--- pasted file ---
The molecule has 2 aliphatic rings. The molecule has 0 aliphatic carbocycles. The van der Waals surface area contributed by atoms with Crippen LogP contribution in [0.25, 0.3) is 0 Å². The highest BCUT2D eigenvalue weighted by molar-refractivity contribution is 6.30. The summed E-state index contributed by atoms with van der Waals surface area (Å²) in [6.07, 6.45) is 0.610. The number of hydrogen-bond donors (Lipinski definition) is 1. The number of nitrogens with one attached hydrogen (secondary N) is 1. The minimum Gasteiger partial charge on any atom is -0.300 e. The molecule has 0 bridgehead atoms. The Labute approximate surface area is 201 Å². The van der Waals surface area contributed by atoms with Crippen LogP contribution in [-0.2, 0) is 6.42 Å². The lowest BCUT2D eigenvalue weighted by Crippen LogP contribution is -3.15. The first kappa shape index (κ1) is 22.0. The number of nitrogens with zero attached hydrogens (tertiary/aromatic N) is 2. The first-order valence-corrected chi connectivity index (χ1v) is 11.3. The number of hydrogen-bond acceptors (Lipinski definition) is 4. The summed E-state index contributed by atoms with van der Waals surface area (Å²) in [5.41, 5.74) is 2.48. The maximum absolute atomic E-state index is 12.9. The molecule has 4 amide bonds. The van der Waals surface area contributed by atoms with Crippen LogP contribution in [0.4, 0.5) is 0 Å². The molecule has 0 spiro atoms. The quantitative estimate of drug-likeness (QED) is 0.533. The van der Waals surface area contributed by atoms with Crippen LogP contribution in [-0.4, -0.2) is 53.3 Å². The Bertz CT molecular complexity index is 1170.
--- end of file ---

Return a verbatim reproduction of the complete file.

The molecule has 2 aliphatic rings. The molecule has 0 aliphatic carbocycles. The van der Waals surface area contributed by atoms with Crippen LogP contribution in [0.25, 0.3) is 0 Å². The highest BCUT2D eigenvalue weighted by molar-refractivity contribution is 6.30. The summed E-state index contributed by atoms with van der Waals surface area (Å²) in [6.07, 6.45) is 0.610. The number of hydrogen-bond donors (Lipinski definition) is 1. The number of nitrogens with one attached hydrogen (secondary N) is 1. The minimum Gasteiger partial charge on any atom is -0.300 e. The molecule has 0 bridgehead atoms. The Labute approximate surface area is 201 Å². The van der Waals surface area contributed by atoms with Crippen LogP contribution in [-0.2, 0) is 6.42 Å². The lowest BCUT2D eigenvalue weighted by Crippen LogP contribution is -3.15. The first kappa shape index (κ1) is 22.0. The number of nitrogens with zero attached hydrogens (tertiary/aromatic N) is 2. The first-order valence-corrected chi connectivity index (χ1v) is 11.3. The number of hydrogen-bond acceptors (Lipinski definition) is 4. The summed E-state index contributed by atoms with van der Waals surface area (Å²) in [5.41, 5.74) is 2.48. The maximum absolute atomic E-state index is 12.9. The molecule has 4 amide bonds. The van der Waals surface area contributed by atoms with Crippen LogP contribution in [0.4, 0.5) is 0 Å². The molecule has 0 spiro atoms. The quantitative estimate of drug-likeness (QED) is 0.533. The van der Waals surface area contributed by atoms with Crippen LogP contribution in [-0.4, -0.2) is 53.3 Å². The Bertz CT molecular complexity index is 1170.